An article about the Jianghui Times City (archived here), published in July 2013, shows a photograph of a central hall of this shopping mall, which shows many similarities to Europol’s food court photograph. Another article about the same shopping center published in 2014 (archived here), confirms the location.
Conclusion And Recommendations To Europol
This analysis demonstrates that Europol’s “Stop Child Abuse” online crowdsourcing campaign is quite succesful. It’s not only that objects in photographs get recognized often, so that they can be linked to an origin country making it possible for Europol to inform law enforcement of said country in order to further investigate the case. Sometimes, often after intensive research, locations of photographs eventually get geolocated precisely, possibly increasing the likelihood that such a case can be solved.
However, we have a few recommendations to Europol in their crowdsourcing campaign. The first recommendation is to be careful with sharing photographs that can be easily found with reverse image search, as this could immediately lead to a victim or even a potential suspect. The risk for vigilante justice can be high, particularly if a social media profile belonging to a potential suspect or person of interest is uncovered. When it came to Location One, it was relatively easy to find one of the photographs with reverse image search, which happened just less than half an hour after one of the photographs was tweeted by Europol.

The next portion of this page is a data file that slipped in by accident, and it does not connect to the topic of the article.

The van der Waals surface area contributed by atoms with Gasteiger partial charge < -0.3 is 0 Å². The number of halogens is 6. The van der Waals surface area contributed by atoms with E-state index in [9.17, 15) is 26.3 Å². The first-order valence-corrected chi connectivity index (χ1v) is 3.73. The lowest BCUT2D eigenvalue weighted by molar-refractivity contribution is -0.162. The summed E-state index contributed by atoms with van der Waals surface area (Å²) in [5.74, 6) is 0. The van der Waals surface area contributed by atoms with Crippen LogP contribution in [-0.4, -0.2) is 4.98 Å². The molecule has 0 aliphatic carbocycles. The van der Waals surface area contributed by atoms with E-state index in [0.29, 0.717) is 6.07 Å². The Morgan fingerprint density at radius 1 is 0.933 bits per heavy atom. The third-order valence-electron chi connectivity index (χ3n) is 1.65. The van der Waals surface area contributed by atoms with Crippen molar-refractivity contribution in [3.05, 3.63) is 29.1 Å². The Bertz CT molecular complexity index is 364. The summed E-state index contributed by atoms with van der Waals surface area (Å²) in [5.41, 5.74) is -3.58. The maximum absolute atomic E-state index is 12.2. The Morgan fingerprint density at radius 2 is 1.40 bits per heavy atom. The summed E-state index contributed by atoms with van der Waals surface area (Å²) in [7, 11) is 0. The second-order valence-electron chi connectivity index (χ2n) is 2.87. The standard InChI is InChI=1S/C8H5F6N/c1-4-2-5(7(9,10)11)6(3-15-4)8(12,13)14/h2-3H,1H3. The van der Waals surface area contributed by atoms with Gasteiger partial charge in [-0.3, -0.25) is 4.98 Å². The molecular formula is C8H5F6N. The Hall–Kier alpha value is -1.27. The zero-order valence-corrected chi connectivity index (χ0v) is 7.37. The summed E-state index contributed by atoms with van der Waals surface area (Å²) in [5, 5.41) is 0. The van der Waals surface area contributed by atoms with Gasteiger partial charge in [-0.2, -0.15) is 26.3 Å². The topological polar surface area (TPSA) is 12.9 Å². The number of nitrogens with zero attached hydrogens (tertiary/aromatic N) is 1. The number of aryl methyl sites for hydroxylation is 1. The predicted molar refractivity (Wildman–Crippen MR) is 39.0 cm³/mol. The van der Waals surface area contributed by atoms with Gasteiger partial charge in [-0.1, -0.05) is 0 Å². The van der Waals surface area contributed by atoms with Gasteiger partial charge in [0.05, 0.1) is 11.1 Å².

The second recommendation is this: If several photographs from the same case are displayed on Europol’s website and Europol is aware of these photographs as being linked, it can help to make the connection between the photographs clear. Both in the case of Location One and Location Three it became clear Europol uploaded two different photographs that are part of the same case, without specifying it. It’s possible that this information could help solve the case possibly even quicker.
Our final recommendation: Before a photograph is shared, it would be good to be realistic about the chances for recognition. Sometimes the quality of the photographs of objects seems too low to be able to be recognized and sometimes the location seems as if it could really be anywhere and could not be geolocated without any background information. This is why we recommend sharing as much information about a certain location as possible, in case that information is available. Our next article in the series of Europol’s “Stop Child Abuse” will show an example of a photograph that like would never have been geolocated if no additional information was found about the image.
Research by Daniel Romein, Timmi Allen, Klement Anders, Noor Nahas and “Bo”, review/editing by Natalia Antonova.